With hopes of someday launching submarines again 64 years after its last ones were retired, the Royal Thai Navy honored the families of its first underwater crews on Submarine Memorial Day.
Vice Adm. Pijarn Teeranate, commander of the Navy Battle Squadron, chaired the ceremony at the Sattahip Naval Base Sept. 4, 78 years after Thailand took delivery of the first two of four subs from Japan, the only ones it would ever operate.
Relatives of the first Thai submariners attended the religious memorial service, including daughters, grandchildren and nephews, some of whom are in the Royal Thai Navy today.
Vice Adm. Pijarn Teeranate, commander of the Navy Battle Squadron, leads officers and relatives of the first Thai submariners in a ceremony to celebrate Submarine Day in Thailand.
Built in the mid-1930s by Mitsubishi Heavy Industries for 820,000 baht each, the small Matchanu-class subs were 51 meters long, four meters wide and had a displacement of 375 tons. They only could dive to 60 meters and required a crew of five.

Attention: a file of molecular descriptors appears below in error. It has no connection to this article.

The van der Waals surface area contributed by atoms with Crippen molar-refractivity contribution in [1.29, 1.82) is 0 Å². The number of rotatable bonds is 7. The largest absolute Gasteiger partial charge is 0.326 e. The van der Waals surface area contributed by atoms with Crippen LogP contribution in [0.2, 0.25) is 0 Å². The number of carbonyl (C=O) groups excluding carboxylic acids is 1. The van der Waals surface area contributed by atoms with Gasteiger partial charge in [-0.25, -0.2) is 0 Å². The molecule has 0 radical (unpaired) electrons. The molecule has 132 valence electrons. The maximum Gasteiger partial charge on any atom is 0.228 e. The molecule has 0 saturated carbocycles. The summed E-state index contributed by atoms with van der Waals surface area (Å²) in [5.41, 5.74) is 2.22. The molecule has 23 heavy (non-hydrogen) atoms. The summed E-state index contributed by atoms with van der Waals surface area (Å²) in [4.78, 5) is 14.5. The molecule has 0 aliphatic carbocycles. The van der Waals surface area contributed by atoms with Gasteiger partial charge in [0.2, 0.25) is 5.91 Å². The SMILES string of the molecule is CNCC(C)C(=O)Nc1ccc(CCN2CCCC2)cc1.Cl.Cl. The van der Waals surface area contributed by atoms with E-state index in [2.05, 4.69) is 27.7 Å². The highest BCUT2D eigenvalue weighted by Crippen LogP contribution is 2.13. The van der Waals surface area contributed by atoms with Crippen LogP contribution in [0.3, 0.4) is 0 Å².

The subs went into service in 1938 and were used on reconnaissance missions during the undeclared 1940-41 Franco-Thai War. However, the submariners were unsuccessful in their only opportunity for warfare when they failed to stop a French raid and heavy Thai naval casualties at the Battle of Koh Chang in 1940.
The subs remained in service throughout World War II, but saw no action. Their only use came on April 14, 1945 – five months before Japan’s surrender – when Bangkok was bombed by the allies, knocking out the city’s power.
The Bangkok Electricity Authority called on the navy to bring its two subs to a Bangkok dockyard where they were used as generators to power a city train line.
Once Japan surrendered, the navy lost access to spare parts and Thai factories were unable to produce the powerful batteries required.
They were officially decommissioned following the failed 1951 coup against the military government of Plaek Pibunsongkhramknown, known as the Manhattan Rebellion, when the navy was stripped of its power and influence and the Submarine Group dissolved.
Today, the navy is again trying to acquire submarines, this time from China, but faces tremendous public resistance and is now engaged in a public-relations campaign to justify the need for subs.